Fourth ODI

England v New Zealand 2008

Colin Bateman

At The Oval, June 25. New Zealand won by one wicket. Toss: New Zealand.

Ryan Sidebottom falls over after crashing into Grant Elliott who was subsequently run out, England v New Zealand, 4th ODI, The Oval, June 25, 2008
The controversial run-out of Grant Elliott caused by this collision marred a thrilling one-wicket win for New Zealand © AFP
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Tour and tournament reports : England v New Zealand 2008
Players/Officials: Owais Shah | Scott Styris

A thrilling last-ball victory for New Zealand was overshadowed by an ugly row, which saw the tourists shouting abuse from their balcony at the England players at the finish and shutting their dressing-room door on home captain Collingwood. What had been a mundane match was building to an exciting finale when an incident brought into question England's attitude to the "Spirit of Cricket".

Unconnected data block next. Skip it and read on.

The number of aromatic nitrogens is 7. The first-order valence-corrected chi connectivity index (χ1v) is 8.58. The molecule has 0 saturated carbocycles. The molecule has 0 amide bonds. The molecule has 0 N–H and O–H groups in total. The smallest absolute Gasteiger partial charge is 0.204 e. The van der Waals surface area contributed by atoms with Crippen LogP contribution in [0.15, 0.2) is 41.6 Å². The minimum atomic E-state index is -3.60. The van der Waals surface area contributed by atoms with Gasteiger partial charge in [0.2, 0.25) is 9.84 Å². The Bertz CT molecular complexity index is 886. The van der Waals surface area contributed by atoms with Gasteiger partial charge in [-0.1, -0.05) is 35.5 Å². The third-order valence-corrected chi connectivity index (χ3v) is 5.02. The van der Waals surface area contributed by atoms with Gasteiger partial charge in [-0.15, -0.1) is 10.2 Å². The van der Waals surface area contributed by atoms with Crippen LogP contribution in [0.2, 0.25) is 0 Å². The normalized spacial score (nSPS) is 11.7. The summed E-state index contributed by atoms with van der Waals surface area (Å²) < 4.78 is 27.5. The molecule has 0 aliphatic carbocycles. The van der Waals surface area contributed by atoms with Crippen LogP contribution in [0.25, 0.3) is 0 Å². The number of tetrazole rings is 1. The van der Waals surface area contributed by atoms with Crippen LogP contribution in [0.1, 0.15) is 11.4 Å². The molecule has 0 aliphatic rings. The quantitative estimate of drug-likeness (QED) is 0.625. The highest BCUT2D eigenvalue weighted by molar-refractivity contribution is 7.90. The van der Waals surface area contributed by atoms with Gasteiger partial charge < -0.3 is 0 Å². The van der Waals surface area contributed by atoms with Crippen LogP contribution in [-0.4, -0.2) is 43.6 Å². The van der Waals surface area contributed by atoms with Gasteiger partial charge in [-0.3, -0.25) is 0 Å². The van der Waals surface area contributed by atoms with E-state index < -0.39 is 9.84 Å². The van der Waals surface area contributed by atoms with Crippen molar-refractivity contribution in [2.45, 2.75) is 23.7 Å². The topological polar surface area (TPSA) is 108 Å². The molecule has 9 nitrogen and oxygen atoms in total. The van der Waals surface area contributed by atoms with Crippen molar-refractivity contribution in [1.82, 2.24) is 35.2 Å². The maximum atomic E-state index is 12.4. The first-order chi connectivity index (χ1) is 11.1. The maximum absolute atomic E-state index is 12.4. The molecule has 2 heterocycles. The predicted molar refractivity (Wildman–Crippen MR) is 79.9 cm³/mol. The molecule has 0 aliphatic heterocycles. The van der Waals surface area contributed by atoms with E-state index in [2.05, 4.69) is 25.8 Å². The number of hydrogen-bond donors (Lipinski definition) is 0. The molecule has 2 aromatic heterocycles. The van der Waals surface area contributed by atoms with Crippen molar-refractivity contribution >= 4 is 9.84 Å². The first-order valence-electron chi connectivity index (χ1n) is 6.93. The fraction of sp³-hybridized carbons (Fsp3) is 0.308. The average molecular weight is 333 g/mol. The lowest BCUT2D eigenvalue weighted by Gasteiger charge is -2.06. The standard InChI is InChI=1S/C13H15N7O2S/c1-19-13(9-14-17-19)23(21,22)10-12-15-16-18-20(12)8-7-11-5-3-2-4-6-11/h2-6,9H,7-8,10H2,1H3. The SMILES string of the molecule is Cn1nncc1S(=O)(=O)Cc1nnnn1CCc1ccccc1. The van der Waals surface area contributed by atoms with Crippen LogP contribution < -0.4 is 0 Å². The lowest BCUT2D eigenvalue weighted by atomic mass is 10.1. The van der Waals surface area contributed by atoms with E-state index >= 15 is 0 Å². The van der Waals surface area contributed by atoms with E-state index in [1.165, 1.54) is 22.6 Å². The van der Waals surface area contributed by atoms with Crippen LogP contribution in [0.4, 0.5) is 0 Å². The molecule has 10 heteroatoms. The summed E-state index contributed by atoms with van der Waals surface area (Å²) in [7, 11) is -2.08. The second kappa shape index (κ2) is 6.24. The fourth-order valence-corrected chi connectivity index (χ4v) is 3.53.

Chasing 246, New Zealand were in contention at 220 for seven in the 44th over, before Elliott set off for a single, only to be knocked over by Sidebottom attempting to field off his own bowling. With the batsman prostrate, England ran him out as Bell picked up and threw to Pietersen at the bowler's end. While Elliott received treatment on the pitch, umpire Benson gave Collingwood the opportunity to withdraw the appeal. He declined. New Zealand's fury at this perceived lack of sportsmanship was partly diluted when, with two needed off the final ball from Wright, Gillespie scampered a single only to see Swann's shy from cover at the bowler's stumps elude the backingup fielders, allowing the batsmen to come back for a winning overthrow. Collingwood later for his "heat of the moment" decision to Vettori, who also apologised for his overreaction, but things were about to get worse for the England captain. He became the first English player suspended under the ICC Code of Conduct: referee Srinath banned him for four limited-overs matches for a slow over-rate, after England fell three short for the second time in 12 months.

Man of the Match: S. B. Styris.

© John Wisden & Co.